Japanese live on rice in a variety of ways according to the situation

Rice is the staple of food for the Japanese, and we eat it in different ways according to situations in our daily lives. There are different brands that have different tastes and textures. Today, I’d like to talk about rice!

2016-08-02 Wasabi   Culture,

Rice


【CONTENTS】
Rice is the staple of Japanese food
Red bean Rice is for celebrations
We eat porridge to cure colds
Porridge has another recipe!

Rice
Rice

Rice is the staple of Japanese food

Rice is the staple of food for the Japanese and is also eaten in foreign countries. We also eat bread and pasta, but most of the people in Japan eat rice at least once a day. Japanese rice is stickier and shorter compared to rice from foreign countries. It is also thicker and sweeter.

Every home in Japan has a rice cooker, and you can cook rice in just minutes with it. After it’s cooked, we set it to save mode to keep the rice warm.

The most popular rice brand in Japan is “Koshihikari”, and it smells intense. The texture and stickiness are well balanced. Recently, sprouted brown rice is becoming popular among health and beauty freaks.

There is even a certification called the “rice master”. You can see from this that rice is very important in Japan.

Red bean Rice is for celebrations

Rice boiled with red beans
Rice boiled with red beans

On a day of celebration, we eat rice boiled with red beans. We usually eat it with salt and sesame as a garnish. The rice is called mocha rice, and it’s even stickier than the typical rice in Japan.

In Japanese culture, the color of red is believed to exorcise demons and problems. The red bean rice is served during celebratory events (birthdays, school entrance ceremonies, coming of age ceremonies, sixties birthday celebrations).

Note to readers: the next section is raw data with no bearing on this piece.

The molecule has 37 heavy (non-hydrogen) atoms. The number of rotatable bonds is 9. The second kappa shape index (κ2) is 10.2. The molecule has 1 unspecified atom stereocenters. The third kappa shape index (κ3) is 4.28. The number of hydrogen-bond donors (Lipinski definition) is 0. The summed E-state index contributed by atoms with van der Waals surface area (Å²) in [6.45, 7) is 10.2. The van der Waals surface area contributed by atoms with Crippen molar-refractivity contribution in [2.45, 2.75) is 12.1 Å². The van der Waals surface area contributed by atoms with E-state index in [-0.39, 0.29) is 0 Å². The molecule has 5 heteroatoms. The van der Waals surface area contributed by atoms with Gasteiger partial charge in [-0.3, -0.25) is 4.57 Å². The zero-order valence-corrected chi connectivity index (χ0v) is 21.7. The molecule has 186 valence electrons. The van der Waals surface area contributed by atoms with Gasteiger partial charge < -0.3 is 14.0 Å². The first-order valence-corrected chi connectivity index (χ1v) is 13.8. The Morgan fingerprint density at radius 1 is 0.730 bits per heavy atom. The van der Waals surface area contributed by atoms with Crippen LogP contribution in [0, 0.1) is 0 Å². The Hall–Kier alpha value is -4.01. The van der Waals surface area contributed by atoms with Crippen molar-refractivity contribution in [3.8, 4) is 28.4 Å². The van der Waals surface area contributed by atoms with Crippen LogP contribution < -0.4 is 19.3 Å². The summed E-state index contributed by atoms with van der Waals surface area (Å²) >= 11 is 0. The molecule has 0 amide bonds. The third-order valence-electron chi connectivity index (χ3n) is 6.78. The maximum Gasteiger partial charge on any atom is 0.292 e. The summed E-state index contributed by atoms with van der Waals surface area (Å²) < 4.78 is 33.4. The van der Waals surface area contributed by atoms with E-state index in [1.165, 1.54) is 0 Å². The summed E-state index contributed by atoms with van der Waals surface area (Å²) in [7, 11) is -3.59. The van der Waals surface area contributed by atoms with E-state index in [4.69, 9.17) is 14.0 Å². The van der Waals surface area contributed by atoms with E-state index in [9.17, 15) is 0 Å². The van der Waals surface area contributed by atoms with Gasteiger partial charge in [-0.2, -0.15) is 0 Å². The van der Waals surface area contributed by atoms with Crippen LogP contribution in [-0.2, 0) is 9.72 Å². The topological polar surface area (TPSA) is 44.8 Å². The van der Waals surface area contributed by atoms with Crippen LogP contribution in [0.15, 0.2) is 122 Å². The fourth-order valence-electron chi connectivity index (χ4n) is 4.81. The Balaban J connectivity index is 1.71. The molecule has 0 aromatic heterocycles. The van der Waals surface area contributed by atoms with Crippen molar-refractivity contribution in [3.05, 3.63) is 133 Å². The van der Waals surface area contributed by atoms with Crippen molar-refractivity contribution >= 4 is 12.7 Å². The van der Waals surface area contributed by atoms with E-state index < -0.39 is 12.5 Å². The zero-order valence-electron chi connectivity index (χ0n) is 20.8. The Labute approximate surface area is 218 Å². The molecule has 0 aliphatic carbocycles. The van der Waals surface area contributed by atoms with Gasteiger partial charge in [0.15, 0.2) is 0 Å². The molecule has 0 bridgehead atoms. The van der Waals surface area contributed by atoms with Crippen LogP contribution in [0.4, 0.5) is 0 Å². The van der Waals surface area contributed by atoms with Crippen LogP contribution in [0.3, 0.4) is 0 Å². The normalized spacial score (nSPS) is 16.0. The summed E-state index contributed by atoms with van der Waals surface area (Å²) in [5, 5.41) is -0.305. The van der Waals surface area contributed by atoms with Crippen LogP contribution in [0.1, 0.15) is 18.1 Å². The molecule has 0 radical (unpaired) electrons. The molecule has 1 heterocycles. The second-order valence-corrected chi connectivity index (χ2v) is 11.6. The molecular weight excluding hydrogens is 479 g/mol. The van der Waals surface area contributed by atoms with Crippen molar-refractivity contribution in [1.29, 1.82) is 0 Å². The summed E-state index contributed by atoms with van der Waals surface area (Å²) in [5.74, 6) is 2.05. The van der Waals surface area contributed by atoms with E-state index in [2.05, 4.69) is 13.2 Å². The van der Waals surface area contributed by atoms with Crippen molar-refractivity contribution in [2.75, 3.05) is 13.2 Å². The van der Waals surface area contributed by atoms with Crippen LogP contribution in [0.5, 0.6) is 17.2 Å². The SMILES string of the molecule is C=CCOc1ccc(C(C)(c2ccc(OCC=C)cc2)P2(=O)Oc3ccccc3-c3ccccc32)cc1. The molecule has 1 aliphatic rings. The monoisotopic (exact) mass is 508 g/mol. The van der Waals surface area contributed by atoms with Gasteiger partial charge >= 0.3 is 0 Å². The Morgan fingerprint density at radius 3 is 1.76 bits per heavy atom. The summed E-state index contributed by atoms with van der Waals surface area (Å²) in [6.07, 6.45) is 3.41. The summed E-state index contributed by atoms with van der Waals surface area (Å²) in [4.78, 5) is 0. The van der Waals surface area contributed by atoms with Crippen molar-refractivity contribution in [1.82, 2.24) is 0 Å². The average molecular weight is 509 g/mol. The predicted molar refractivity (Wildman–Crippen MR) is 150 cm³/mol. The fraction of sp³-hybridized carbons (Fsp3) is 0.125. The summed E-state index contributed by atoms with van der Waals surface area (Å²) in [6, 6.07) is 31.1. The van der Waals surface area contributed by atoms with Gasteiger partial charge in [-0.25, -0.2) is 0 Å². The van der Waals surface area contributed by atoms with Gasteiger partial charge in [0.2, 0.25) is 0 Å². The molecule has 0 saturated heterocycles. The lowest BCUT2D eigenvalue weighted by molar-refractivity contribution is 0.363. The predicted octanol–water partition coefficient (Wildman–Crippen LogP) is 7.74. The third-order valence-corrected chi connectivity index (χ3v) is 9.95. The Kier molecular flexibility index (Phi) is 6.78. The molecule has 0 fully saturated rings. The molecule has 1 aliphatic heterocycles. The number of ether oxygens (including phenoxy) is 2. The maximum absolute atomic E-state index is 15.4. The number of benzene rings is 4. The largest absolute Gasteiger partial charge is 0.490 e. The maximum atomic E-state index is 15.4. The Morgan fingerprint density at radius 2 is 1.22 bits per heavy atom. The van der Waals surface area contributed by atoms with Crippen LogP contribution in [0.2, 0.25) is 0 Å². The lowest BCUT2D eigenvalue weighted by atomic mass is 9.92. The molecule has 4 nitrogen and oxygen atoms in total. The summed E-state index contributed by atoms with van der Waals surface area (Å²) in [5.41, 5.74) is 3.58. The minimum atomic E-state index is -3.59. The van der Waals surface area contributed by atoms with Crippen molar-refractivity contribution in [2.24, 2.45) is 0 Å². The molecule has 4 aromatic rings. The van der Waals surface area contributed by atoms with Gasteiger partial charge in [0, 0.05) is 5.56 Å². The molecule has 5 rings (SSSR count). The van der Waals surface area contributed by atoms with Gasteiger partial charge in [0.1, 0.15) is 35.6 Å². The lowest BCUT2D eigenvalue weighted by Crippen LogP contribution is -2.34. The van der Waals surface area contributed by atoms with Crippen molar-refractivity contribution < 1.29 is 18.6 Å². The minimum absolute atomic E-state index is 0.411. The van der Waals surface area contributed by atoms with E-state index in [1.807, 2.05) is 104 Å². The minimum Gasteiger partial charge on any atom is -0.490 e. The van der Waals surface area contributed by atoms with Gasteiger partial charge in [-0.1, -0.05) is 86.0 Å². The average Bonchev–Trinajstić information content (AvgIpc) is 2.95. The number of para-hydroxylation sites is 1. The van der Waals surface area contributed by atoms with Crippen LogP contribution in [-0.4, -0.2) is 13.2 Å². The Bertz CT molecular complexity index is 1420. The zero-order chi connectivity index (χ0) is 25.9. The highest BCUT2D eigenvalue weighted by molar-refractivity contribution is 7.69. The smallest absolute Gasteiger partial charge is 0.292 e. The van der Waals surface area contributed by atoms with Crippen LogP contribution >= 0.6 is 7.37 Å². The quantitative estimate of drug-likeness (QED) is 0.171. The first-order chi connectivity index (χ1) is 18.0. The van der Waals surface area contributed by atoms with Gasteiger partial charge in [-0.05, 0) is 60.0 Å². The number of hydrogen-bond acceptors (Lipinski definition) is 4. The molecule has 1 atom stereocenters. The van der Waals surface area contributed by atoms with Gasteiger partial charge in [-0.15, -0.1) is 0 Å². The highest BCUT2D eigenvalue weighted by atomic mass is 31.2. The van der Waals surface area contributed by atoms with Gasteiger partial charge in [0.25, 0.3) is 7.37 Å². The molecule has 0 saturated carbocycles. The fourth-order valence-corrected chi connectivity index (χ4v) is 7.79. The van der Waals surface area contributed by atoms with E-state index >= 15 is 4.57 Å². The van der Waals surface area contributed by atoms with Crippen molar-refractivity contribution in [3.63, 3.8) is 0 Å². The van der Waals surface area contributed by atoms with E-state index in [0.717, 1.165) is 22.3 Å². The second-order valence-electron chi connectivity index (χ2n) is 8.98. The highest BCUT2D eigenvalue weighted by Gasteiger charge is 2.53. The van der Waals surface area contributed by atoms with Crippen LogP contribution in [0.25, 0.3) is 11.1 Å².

We eat porridge to cure colds

Rice porridge

In Japan, we eat porridge when we catch a cold. Porridge is boiled with more water to make the rice softer, and you can really taste its sweetness.

If you eat it when you are cold, your body will become warm. Eating it with Umeboshi helps digestion, because it stimulates the secretion of saliva.

Umeboshi
Umeboshi

Eating porridge with Umeboshi also stimulates appetite and it’s good for recovering from fatigue!

Porridge has another recipe!

Porridge
Porridge

There is another recipe for porridge. It’s called “zosui” in Japanese. It looks much the same, but zosui is cooked with vegetables and other ingredients. During winter, leftover rice from the cooker is used for zosui with good soup.

When I was a child, I was told to finish all my rice. Rice has been eaten for over 3,000 years in Japan. Zosui is one of the ideas that suggests finishing every last morsel of rice.

You can also check the article about Tsukemono (Japanese pickles), and which go well with rice. There are many different types of tsukemono.
*Tsukemono:tadaimajp.com/2016/08/tsukemono/

Pickles
Pickles

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AUTHOR

kyoami

kyoami

Writer/ Translator

I love Japanese folkcraft article, traditional handicrafts and antiques. I’m seeking the Japanese people’s religious outlooks and its origins that are behind Japanese people’s unique sense and techniques rooted in the ordinary life.